During the pandemic I have been thankful to lose the commute, but have gained two small coworkers, one of whom refused to let go of me the first few months. The other got an excessive amount of ‘working’ time on her iPad until a routine was established in the house. These routines tend to be short-lived and constantly evolving, and some haven’t been able to be sustained (for instance, at one point I was working from 5-7 a.m., caretaking sometimes until dinnertime, and then working in the evenings until I would fall asleep). 

Working from home allows me to block time off and focus on the tasks at hand versus in a setting where I can’t close my door or don’t have the opportunity to lock-in. Oddly, I found myself more productive when the kids were home because I had to be so focused and intentional with my time. Now that they are back in daycare, I am a bit more open to conversations, meetings, etc. that I was not before. So, now it’s more of a blend, which I think has been a healthy change! 

I’ve also been able to contribute to programs such as NOAA Live! to share some of the research and development work with Saildrones to kids and adults across the globe. 

What were some of the challenges you faced this year? Have you been able to adapt and if so, how?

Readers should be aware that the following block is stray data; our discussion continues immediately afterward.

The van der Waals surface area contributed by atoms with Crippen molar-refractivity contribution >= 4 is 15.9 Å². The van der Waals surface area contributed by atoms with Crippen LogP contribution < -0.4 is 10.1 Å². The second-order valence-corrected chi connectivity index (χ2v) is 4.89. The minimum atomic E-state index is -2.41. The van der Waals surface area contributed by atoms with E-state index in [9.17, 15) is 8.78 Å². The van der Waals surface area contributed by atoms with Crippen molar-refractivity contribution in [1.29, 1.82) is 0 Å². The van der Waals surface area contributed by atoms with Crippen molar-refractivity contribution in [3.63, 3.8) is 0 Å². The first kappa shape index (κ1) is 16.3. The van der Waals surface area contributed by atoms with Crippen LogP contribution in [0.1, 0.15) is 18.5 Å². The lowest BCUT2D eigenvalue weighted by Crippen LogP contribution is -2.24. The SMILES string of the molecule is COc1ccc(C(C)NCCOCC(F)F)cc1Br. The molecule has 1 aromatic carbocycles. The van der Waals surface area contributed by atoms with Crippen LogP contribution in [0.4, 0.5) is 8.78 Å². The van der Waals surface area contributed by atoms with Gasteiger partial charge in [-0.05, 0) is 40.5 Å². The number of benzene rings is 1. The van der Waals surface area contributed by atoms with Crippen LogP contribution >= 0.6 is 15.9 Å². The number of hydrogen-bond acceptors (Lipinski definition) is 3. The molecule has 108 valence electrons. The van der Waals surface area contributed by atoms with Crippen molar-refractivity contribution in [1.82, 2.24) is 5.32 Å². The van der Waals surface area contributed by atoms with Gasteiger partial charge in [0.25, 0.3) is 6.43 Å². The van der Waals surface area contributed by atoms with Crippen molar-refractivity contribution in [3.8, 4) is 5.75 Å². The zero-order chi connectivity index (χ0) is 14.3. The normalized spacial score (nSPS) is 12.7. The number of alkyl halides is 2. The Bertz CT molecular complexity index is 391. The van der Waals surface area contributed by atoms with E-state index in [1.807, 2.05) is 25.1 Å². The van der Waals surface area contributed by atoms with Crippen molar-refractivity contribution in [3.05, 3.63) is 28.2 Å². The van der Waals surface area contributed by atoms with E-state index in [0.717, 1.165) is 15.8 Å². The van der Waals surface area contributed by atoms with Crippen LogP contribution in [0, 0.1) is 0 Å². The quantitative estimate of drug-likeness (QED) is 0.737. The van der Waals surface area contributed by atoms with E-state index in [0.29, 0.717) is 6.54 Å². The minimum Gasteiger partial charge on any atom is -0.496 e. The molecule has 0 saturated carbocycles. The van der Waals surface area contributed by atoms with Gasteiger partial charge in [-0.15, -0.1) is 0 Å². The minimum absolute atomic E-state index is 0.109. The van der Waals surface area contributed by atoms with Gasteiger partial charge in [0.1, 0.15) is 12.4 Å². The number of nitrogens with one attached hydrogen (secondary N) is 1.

It’s hard to recognize challenges when I know and see so many folks across the globe that have faced losing loved ones, jobs, homes, the ability to provide for their families, and more to Covid-19. I am thankful for a working team that is compassionate; the ability to make boundaries when needed; and a healthy family with a roof over our head and a lawn to play in. I am also very thankful to our daycare staff and the fact that our daycare is open. Without it, I would be completely out of hours to take-off and properly give both my work and family the love and attention they deserve – and maybe, even, no longer in the workforce.

What experience or advice helps you when you’re faced with setbacks?

Always stay true to yourself and never let what someone else says distract you from your goals. Michelle Obama said it this way, and I like that she’s added “distract you” from your goals. I’ve been told I can’t have this career by teachers, by folks who I thought were mentors, and I’ve been on boats as the only female floating some 200+ miles offshore for months at a time. Put in the hard work, the really hard, roll-up-your sleeve type work, and it will not only shape your character — it will guide you in your life.